Army Denies Dems' Demands to Rename 'Confederate' Streets on Historic Base
The U.S. Army denied requests from several New York Democrats to rename streets on the city's Fort Hamilton military installation.
The Bay Ridge, Brooklyn property is a base for the New York Army National Guard and Reserves and was a key U.S. battery during the Revolution and World War II.
Fort Hamilton - which sits at the foot of the Verrazano Bridge - combined with Fort Wadsworth on the Staten Island side to serve as a crucial defense of New York Harbor.
Rep. Yvette Clarke (D) of Brooklyn was one of several city Democrats who demanded that streets on the base like "General Lee Avenue" and "Stonewall Jackson Drive" be renamed.
Clarke joined Nydia Velazquez, Hakeem Jeffries and Jerrold Nadler in sending a letter of protest to the Army over the Confederate names.
"These monuments are deeply offensive to the hundreds of thousands of Brooklyn residents and members of the armed forces stationed at Fort Hamilton whose ancestors Robert E. Lee and Stonewall Jackson fought to hold in slavery," Clarke wrote, according to the New York Daily News.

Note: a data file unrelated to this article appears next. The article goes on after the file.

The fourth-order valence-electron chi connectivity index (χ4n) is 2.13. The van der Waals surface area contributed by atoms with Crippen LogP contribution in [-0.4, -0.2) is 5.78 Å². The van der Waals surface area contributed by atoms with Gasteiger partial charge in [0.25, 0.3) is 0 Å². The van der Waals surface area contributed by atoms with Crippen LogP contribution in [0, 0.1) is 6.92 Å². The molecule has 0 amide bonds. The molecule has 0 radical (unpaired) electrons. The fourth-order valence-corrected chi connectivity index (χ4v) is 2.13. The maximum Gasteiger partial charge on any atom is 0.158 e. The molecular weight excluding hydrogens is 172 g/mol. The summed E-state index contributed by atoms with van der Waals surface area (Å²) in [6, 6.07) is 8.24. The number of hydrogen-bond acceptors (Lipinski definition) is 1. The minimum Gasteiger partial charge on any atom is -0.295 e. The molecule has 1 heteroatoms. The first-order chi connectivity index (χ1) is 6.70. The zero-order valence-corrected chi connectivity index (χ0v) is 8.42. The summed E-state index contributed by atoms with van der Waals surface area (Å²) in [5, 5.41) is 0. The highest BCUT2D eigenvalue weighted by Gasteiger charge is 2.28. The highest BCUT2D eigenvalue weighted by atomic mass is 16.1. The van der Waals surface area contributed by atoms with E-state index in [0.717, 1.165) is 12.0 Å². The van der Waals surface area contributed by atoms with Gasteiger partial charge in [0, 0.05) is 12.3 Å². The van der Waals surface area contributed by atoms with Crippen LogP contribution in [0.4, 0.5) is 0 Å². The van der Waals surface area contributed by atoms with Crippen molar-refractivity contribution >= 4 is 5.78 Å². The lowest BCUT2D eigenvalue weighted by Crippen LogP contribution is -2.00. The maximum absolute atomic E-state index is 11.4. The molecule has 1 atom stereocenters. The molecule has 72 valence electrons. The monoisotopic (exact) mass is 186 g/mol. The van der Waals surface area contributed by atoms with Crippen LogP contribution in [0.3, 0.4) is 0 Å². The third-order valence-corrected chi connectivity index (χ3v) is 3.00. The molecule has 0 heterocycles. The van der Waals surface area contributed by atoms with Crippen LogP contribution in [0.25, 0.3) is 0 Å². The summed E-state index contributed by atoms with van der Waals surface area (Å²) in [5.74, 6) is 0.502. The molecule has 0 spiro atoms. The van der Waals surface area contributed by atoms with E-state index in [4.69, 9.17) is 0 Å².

"For too many years, the United States has refused to reckon with that history," she said.
The Army's deputy assistant chief of staff, Diane Randon, told Clarke that changing the names would be "contrary to the Nation's original intent in naming these streets, which was the spirit of reconciliation."
Clarke said she will continue to protest the street names, and several Bay Ridge residents told the Daily News they understood the Army's view but agree with the congresswoman.
One local veteran said Lee and Jackson betrayed the Union and added that if the Army was to rename the avenues it would be an admission that they were wrong to bestow the names in the first place.
Rep. Dan Donovan (R-N.Y.), who represents the fort, did not immediately respond to a request for comment on the controversy from local TV station NY-1.